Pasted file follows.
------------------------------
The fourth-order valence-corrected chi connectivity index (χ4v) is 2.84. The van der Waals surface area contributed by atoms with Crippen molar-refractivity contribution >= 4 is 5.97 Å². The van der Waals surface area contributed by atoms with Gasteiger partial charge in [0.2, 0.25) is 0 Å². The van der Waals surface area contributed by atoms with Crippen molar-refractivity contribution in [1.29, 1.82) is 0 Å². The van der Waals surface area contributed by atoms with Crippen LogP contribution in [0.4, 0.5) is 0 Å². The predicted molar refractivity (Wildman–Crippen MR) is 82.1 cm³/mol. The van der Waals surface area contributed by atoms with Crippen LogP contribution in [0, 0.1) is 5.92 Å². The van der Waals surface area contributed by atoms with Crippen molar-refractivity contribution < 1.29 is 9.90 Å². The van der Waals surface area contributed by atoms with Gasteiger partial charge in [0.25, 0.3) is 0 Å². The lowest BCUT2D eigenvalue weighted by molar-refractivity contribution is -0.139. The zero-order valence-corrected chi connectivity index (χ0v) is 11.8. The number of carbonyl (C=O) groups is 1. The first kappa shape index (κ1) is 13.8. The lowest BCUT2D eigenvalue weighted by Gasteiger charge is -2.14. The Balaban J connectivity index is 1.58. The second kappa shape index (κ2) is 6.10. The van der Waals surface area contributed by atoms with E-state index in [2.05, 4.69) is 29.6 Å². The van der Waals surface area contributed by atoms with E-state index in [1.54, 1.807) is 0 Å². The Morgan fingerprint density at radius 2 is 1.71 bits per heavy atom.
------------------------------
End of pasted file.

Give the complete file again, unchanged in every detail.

The fourth-order valence-corrected chi connectivity index (χ4v) is 2.84. The van der Waals surface area contributed by atoms with Crippen molar-refractivity contribution >= 4 is 5.97 Å². The van der Waals surface area contributed by atoms with Gasteiger partial charge in [0.2, 0.25) is 0 Å². The van der Waals surface area contributed by atoms with Crippen molar-refractivity contribution in [1.29, 1.82) is 0 Å². The van der Waals surface area contributed by atoms with Crippen LogP contribution in [0.4, 0.5) is 0 Å². The predicted molar refractivity (Wildman–Crippen MR) is 82.1 cm³/mol. The van der Waals surface area contributed by atoms with Crippen LogP contribution in [0, 0.1) is 5.92 Å². The van der Waals surface area contributed by atoms with Crippen molar-refractivity contribution < 1.29 is 9.90 Å². The van der Waals surface area contributed by atoms with Gasteiger partial charge in [0.25, 0.3) is 0 Å². The lowest BCUT2D eigenvalue weighted by molar-refractivity contribution is -0.139. The zero-order valence-corrected chi connectivity index (χ0v) is 11.8. The number of carbonyl (C=O) groups is 1. The first kappa shape index (κ1) is 13.8. The lowest BCUT2D eigenvalue weighted by Gasteiger charge is -2.14. The Balaban J connectivity index is 1.58. The second kappa shape index (κ2) is 6.10. The van der Waals surface area contributed by atoms with E-state index in [2.05, 4.69) is 29.6 Å². The van der Waals surface area contributed by atoms with E-state index in [1.54, 1.807) is 0 Å². The Morgan fingerprint density at radius 2 is 1.71 bits per heavy atom.